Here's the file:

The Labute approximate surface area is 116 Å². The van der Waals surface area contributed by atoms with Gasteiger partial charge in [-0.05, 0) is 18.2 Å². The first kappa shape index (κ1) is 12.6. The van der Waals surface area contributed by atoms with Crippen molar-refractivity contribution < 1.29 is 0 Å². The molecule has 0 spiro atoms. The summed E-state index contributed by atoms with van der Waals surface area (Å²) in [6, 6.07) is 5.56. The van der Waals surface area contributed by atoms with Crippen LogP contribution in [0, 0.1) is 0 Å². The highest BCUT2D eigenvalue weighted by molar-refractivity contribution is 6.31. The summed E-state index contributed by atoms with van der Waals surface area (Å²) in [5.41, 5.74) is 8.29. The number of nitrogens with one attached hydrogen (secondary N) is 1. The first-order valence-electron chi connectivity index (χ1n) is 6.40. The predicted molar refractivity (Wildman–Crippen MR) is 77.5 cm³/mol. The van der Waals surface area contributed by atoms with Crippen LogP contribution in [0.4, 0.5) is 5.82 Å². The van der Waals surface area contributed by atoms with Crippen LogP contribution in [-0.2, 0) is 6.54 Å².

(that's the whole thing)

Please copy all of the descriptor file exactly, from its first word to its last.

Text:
The Labute approximate surface area is 116 Å². The van der Waals surface area contributed by atoms with Gasteiger partial charge in [-0.05, 0) is 18.2 Å². The first kappa shape index (κ1) is 12.6. The van der Waals surface area contributed by atoms with Crippen molar-refractivity contribution < 1.29 is 0 Å². The molecule has 0 spiro atoms. The summed E-state index contributed by atoms with van der Waals surface area (Å²) in [6, 6.07) is 5.56. The van der Waals surface area contributed by atoms with Crippen LogP contribution in [0, 0.1) is 0 Å². The highest BCUT2D eigenvalue weighted by molar-refractivity contribution is 6.31. The summed E-state index contributed by atoms with van der Waals surface area (Å²) in [5.41, 5.74) is 8.29. The number of nitrogens with one attached hydrogen (secondary N) is 1. The first-order valence-electron chi connectivity index (χ1n) is 6.40. The predicted molar refractivity (Wildman–Crippen MR) is 77.5 cm³/mol. The van der Waals surface area contributed by atoms with Crippen LogP contribution in [0.4, 0.5) is 5.82 Å². The van der Waals surface area contributed by atoms with Crippen LogP contribution in [-0.2, 0) is 6.54 Å².